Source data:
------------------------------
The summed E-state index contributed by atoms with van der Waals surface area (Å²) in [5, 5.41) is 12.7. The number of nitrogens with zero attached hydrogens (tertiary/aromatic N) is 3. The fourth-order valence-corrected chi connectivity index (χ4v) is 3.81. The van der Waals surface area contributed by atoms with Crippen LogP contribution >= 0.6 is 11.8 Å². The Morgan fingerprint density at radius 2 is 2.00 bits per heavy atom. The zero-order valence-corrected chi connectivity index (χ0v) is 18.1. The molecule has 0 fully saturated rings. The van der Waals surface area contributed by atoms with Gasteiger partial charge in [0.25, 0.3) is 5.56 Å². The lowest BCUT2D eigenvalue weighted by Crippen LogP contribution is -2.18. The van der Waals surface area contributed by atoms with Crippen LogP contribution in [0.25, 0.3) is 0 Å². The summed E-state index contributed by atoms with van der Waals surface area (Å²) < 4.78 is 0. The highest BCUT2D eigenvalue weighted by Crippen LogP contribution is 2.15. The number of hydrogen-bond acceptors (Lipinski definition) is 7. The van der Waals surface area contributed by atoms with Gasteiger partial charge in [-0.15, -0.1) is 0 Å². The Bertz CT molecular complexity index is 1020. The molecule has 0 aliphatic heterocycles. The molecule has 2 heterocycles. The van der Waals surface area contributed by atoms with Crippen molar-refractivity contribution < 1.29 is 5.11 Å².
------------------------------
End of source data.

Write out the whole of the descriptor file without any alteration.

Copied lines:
The summed E-state index contributed by atoms with van der Waals surface area (Å²) in [5, 5.41) is 12.7. The number of nitrogens with zero attached hydrogens (tertiary/aromatic N) is 3. The fourth-order valence-corrected chi connectivity index (χ4v) is 3.81. The van der Waals surface area contributed by atoms with Crippen LogP contribution >= 0.6 is 11.8 Å². The Morgan fingerprint density at radius 2 is 2.00 bits per heavy atom. The zero-order valence-corrected chi connectivity index (χ0v) is 18.1. The molecule has 0 fully saturated rings. The van der Waals surface area contributed by atoms with Gasteiger partial charge in [0.25, 0.3) is 5.56 Å². The lowest BCUT2D eigenvalue weighted by Crippen LogP contribution is -2.18. The van der Waals surface area contributed by atoms with Crippen LogP contribution in [0.25, 0.3) is 0 Å². The summed E-state index contributed by atoms with van der Waals surface area (Å²) < 4.78 is 0. The highest BCUT2D eigenvalue weighted by Crippen LogP contribution is 2.15. The number of hydrogen-bond acceptors (Lipinski definition) is 7. The van der Waals surface area contributed by atoms with Gasteiger partial charge in [-0.15, -0.1) is 0 Å². The Bertz CT molecular complexity index is 1020. The molecule has 0 aliphatic heterocycles. The molecule has 2 heterocycles. The van der Waals surface area contributed by atoms with Crippen molar-refractivity contribution < 1.29 is 5.11 Å².